Other Trumpists cling to the belief that they won’t have to move at all—that somehow the U.S. economy will go back in time, to an era when black smoke belched out of factories and coal fueled America’s future (a history of unionized work that has its own fraught racial history). But the United States has long since slipped out of the industrial age. Unions, other than police unions, have lost significant power. The future of our economy is renewable energy and information technology, not coal, oil, and steel. Donald Trump can’t change that, no matter what fables he sells his followers.

Even the culture wars ended a long time ago. Like interracial marriage and desegregation of public spaces (though not yet schools or housing), same-sex marriage, women’s reproductive freedom including access to birth control and abortion, and growing secularism, particularly among the young, are a fact. The world will not go back to the way it was, no matter how loudly Trumpists scream or how viciously they fight. This insurgency the Christian right is waging, with their thrice-married, amoral apostate president at the vanguard, is doomed to fail.

Even then though, Trumpist Americans will remain. They have existed in our country and culture from the beginning, and they aren’t going away. Their minds cannot be changed. They cannot be bought off with free college or economic dangles, since it is not economics that drive them. And Trump’s election proved that their numbers and political potency can be plussed up via white ethnic solidarity in the voting booth including those on the higher economic rungs.

So the question is, how do we live under one roof, and how do we reckon with their demands, including sharp reductions in non-white immigration, onerous tariffs and an end to multilateral trade agreements and erecting a wall across the Southern border, which would tank the economy if put in place? Then there are their other wants, which most Americans find deeply troubling, like dropping the wall between (Christian) church and state, restricting women’s freedom to decide whether to have children, protecting those who wish to discriminate against gay, lesbian, and transgender people, unleashing law enforcement in communities of color, and bringing firearms into every conceivable public space.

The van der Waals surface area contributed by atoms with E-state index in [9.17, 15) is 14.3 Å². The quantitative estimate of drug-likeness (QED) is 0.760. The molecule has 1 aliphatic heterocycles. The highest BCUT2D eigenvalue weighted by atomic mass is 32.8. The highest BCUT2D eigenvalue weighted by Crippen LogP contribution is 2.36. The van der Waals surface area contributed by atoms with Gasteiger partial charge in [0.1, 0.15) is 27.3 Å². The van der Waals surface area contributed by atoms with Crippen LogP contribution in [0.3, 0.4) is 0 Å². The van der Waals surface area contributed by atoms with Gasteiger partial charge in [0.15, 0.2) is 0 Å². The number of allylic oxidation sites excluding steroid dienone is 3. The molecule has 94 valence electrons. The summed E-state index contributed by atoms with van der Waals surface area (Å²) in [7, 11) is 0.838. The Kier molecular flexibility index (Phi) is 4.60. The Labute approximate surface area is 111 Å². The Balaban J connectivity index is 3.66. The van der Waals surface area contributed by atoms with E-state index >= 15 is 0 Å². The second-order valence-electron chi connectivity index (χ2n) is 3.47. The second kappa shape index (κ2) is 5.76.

To try and achieve these things, the Trumpists have made common cause with the plutocratic-libertarian wing of the Republican Party, which seeks to get as close as possible to rescinding federal personal and corporate income taxes, privatization of or even ending the social safety net and ceasing most government regulation of business.

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Both of these wings of the American right know that their desires do not represent a majority view, and so they have also embraced draconian restrictions on the right to vote and anti-democratic legislative tactics at the state and federal level to try and maintain what amounts to minority rule. And history’s lesson is that minority rule doesn’t last.

Robert Jones, the PRRI researcher whose work documents the decline of white, Christian America, posits that this dying cohort is due some gallows sympathy. Some on the Democratic and far left want to try and win them over with populist economics and a de-emphasis on demands for racial equity and civil rights—a view that vulnerable communities on the firing line for Trump’s retributive white nationalist politics rightly find unacceptable.

But whether your bearing toward them is empathy or outrage, or some combination of the two, this cohort predated Trump and they will outlast him.

The American majority is going to have to reckon with them.